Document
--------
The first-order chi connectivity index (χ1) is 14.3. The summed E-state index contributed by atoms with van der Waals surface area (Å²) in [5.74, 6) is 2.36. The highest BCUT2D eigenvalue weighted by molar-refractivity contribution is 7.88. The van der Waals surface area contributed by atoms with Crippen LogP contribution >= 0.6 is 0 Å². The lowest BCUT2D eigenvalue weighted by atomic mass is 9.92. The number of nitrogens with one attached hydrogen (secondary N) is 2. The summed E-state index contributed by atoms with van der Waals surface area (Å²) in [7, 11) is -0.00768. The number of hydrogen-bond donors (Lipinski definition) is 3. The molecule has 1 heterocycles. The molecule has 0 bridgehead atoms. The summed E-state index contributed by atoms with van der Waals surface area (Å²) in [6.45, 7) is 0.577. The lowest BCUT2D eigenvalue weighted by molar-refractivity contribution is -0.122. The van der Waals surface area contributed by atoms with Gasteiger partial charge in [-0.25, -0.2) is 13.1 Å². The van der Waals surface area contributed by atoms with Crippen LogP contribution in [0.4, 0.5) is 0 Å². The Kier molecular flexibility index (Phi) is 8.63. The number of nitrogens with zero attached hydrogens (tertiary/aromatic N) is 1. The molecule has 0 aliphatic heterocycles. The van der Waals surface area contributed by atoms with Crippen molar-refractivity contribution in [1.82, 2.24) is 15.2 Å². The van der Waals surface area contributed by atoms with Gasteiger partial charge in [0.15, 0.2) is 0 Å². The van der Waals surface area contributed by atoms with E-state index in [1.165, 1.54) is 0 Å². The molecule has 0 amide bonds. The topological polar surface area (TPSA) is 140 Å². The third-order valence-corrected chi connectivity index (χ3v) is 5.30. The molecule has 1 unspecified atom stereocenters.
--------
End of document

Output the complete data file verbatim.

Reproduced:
The first-order chi connectivity index (χ1) is 14.3. The summed E-state index contributed by atoms with van der Waals surface area (Å²) in [5.74, 6) is 2.36. The highest BCUT2D eigenvalue weighted by molar-refractivity contribution is 7.88. The van der Waals surface area contributed by atoms with Crippen LogP contribution >= 0.6 is 0 Å². The lowest BCUT2D eigenvalue weighted by atomic mass is 9.92. The number of nitrogens with one attached hydrogen (secondary N) is 2. The summed E-state index contributed by atoms with van der Waals surface area (Å²) in [7, 11) is -0.00768. The number of hydrogen-bond donors (Lipinski definition) is 3. The molecule has 1 heterocycles. The molecule has 0 bridgehead atoms. The summed E-state index contributed by atoms with van der Waals surface area (Å²) in [6.45, 7) is 0.577. The lowest BCUT2D eigenvalue weighted by molar-refractivity contribution is -0.122. The van der Waals surface area contributed by atoms with Gasteiger partial charge in [-0.25, -0.2) is 13.1 Å². The van der Waals surface area contributed by atoms with Crippen LogP contribution in [0.4, 0.5) is 0 Å². The Kier molecular flexibility index (Phi) is 8.63. The number of nitrogens with zero attached hydrogens (tertiary/aromatic N) is 1. The molecule has 0 aliphatic heterocycles. The van der Waals surface area contributed by atoms with Crippen molar-refractivity contribution in [1.82, 2.24) is 15.2 Å². The van der Waals surface area contributed by atoms with Gasteiger partial charge in [0.15, 0.2) is 0 Å². The van der Waals surface area contributed by atoms with E-state index in [1.165, 1.54) is 0 Å². The molecule has 0 amide bonds. The topological polar surface area (TPSA) is 140 Å². The third-order valence-corrected chi connectivity index (χ3v) is 5.30. The molecule has 1 unspecified atom stereocenters.